That huge, gigantic, enormous Confederate Flag rally Saturday

Just now I was cleaning up the storage card on my Blackberry (a.k.a., my Double-Naught Spy Camera), and I ran across this shot I took at the intersection of Main and Gervais at 1:17 p.m. Saturday.

This was the huge rally to support the Confederate flag on the North lawn of the State House.

What rally, you ask? Well, it’s right there in front of you. Look about 50 feet past the monument — see that knot of flags back there? All clumped up together? What you can’t see too well in this low-res photo is that they are all massed together in front of a camera, with the State House steps behind them, trying to make it look on camera as though the lawn is just PACKED with Confederate flag supporters. At least, that’s what it looked like was happening from where I was. Maybe there was something else on that tripod, I don’t know.

Best part of this picture? I think, based on his comments here, that that’s our own Michael Rodgers counterdemonstrating in the foreground (in the red shirt), being confronted by what I think is a counter-counter-demonstrator, but I didn’t stick around to find out, because the light turned green.

In my day, I’ve seen some flag rallies. I’ve seen some pretty big pro-flag gatherings, that fairly filled the space before the steps, with re-enactors and all sorts of pomp — groups numbering three or four thousand. And of course, I’ve seen the historic King Day at  the Dome in 2000, when 60,000 gathered to say take it down.

And therefore, I can say without fear of contradiction, this was pathetic.

20 thoughts on “That huge, gigantic, enormous Confederate Flag rally Saturday

  1. bud

    What’s the “crowd” estimate? 20, 30? Couldn’t form a descent sized company with that group. Perhaps not a platoon.

  2. Matt

    Just another reminder that the Confederate flag is a dead issue and that South Carolina is way past moving on with the life of our state.

  3. Michael P.

    So you’ve presented the flag supporters, how many flag protesters showed up?

    The way I see it, it’s like rallying for free speech, it’s already a done deal, so why rally for it?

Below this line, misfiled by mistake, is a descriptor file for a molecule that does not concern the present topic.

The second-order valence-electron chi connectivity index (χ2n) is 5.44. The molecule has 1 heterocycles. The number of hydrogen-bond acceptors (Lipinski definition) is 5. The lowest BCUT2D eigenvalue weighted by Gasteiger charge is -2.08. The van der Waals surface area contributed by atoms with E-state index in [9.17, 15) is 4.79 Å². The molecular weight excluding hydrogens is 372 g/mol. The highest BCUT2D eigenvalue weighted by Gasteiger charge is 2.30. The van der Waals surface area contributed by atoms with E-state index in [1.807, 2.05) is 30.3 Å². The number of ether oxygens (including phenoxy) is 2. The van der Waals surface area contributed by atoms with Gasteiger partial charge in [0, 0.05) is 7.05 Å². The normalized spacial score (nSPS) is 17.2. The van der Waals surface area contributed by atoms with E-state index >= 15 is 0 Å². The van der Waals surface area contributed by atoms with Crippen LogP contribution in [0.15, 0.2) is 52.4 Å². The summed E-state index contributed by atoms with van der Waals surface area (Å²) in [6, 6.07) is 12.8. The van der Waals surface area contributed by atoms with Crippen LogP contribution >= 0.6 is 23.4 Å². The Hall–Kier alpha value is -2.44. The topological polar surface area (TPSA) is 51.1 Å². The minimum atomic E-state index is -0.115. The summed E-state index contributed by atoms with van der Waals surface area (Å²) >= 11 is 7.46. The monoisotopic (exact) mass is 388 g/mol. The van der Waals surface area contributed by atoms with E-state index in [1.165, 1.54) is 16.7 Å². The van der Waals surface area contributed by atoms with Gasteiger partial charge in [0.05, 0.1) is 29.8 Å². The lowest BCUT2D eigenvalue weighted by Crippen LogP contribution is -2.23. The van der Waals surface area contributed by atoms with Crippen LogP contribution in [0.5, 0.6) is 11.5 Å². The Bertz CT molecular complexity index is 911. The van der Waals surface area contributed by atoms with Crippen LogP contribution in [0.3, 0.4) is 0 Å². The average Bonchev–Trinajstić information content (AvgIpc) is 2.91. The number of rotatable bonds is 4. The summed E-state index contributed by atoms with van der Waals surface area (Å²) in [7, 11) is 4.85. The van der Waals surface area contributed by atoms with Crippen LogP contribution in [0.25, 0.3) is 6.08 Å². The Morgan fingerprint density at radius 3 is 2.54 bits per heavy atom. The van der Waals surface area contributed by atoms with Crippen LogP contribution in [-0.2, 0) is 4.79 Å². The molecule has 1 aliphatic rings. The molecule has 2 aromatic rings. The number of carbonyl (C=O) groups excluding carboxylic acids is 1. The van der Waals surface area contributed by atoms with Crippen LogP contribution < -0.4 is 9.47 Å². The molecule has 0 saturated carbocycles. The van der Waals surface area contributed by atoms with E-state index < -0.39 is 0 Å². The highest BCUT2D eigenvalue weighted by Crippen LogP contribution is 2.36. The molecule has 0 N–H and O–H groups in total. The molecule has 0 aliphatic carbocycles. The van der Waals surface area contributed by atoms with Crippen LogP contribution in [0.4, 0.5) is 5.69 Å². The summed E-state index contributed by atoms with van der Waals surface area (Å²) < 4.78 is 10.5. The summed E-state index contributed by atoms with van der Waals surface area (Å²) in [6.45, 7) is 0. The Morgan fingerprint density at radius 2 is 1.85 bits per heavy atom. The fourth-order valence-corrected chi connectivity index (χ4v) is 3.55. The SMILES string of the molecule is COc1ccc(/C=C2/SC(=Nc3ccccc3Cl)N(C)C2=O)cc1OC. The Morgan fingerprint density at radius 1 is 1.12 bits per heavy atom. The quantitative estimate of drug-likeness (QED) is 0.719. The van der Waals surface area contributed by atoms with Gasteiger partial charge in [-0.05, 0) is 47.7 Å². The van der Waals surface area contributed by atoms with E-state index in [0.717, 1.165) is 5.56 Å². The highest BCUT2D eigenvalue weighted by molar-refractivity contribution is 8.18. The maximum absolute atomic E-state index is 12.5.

4. Kathryn Fenner

    I find it interesting that the pro-flag people are over by the African American monument….

    and you go, Michael Rodgers

  5. Brad

    No, Kathryn — they’re not that far away. You’re assuming they are, because they take up such a small part of the image. Actually, they are closer to the Confederate soldier monument than to the African-American one.

  6. Burl Burlingame

    “I didn’t stick around to find out, because the light turned green…”

    And that, ladies and gentlemen, is editorial judgment at its finest. This is why newspapers don’t provide “equal space” to fringe candidates.

    Anyone who’s proud that their ancestor was willing to fight to the death for the right of owning human beings, well, dude, that’s FRINGE.

  7. Michael P.

    Brad, just curious… why did you write that this was a “huge, gigantic, enormous” rally? Before you mentioned it, I had never even heard about it, which makes me think that it wasn’t anything more than something you stumbled across as you drove through town and decided to slam a group of people who don’t have the same flag beliefs as you and Michael Rodgers. Is this just another example of Brad’s right and everyone else who opposes his ideals is wrong?

    If this was supposed to have been a “huge, gigantic, enormous” rally they need to find a new spokesman because I don’t recall ever hearing about this like I did say for the MLK rally in 2000. BTW – how did that rally turn out, 60,000 showed up and nothing changed… so it was nothing more than a waste of time for those participants and a waste of city and county resources.

    You might as well have written a piece about the massive, near riot stage, counter-demonstration opposing the flag supporters.

    But, in the end, it was nothing more than a waste of time for 21-22 people who had nothing better to do on a hot Saturday afternoon. Nothing was accomplished, nothing was proven, other than a piece in your blog it was never mentioned in the media… complete waste of time for both sides. Which is typical for demonstrations.